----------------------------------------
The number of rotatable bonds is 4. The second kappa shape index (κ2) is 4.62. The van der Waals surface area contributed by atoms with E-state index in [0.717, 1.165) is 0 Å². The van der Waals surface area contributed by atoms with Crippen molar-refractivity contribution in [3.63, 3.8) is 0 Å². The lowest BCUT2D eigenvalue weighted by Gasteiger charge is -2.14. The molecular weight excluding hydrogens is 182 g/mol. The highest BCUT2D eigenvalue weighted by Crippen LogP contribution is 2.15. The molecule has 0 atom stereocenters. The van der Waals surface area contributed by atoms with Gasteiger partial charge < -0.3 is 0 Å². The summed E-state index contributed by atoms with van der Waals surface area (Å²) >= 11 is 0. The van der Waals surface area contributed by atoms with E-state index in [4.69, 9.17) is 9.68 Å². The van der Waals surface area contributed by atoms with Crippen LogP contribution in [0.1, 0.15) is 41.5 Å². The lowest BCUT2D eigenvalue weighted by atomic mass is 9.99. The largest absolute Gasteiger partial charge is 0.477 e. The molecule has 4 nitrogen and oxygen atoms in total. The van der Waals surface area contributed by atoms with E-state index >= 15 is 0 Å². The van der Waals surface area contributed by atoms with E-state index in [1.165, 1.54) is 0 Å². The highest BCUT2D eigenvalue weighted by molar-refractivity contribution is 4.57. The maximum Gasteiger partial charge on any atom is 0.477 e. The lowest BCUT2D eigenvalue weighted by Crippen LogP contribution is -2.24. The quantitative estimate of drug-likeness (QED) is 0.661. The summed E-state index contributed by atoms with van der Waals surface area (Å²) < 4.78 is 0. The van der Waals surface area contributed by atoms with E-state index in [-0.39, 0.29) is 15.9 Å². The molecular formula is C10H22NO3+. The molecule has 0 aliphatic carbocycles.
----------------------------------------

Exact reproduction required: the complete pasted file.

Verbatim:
The number of rotatable bonds is 4. The second kappa shape index (κ2) is 4.62. The van der Waals surface area contributed by atoms with E-state index in [0.717, 1.165) is 0 Å². The van der Waals surface area contributed by atoms with Crippen molar-refractivity contribution in [3.63, 3.8) is 0 Å². The lowest BCUT2D eigenvalue weighted by Gasteiger charge is -2.14. The molecular weight excluding hydrogens is 182 g/mol. The highest BCUT2D eigenvalue weighted by Crippen LogP contribution is 2.15. The molecule has 0 atom stereocenters. The van der Waals surface area contributed by atoms with Gasteiger partial charge < -0.3 is 0 Å². The summed E-state index contributed by atoms with van der Waals surface area (Å²) >= 11 is 0. The van der Waals surface area contributed by atoms with E-state index in [4.69, 9.17) is 9.68 Å². The van der Waals surface area contributed by atoms with Crippen LogP contribution in [0.1, 0.15) is 41.5 Å². The lowest BCUT2D eigenvalue weighted by atomic mass is 9.99. The largest absolute Gasteiger partial charge is 0.477 e. The molecule has 4 nitrogen and oxygen atoms in total. The van der Waals surface area contributed by atoms with E-state index >= 15 is 0 Å². The van der Waals surface area contributed by atoms with E-state index in [1.165, 1.54) is 0 Å². The highest BCUT2D eigenvalue weighted by molar-refractivity contribution is 4.57. The maximum Gasteiger partial charge on any atom is 0.477 e. The lowest BCUT2D eigenvalue weighted by Crippen LogP contribution is -2.24. The quantitative estimate of drug-likeness (QED) is 0.661. The summed E-state index contributed by atoms with van der Waals surface area (Å²) < 4.78 is 0. The van der Waals surface area contributed by atoms with E-state index in [-0.39, 0.29) is 15.9 Å². The molecular formula is C10H22NO3+. The molecule has 0 aliphatic carbocycles.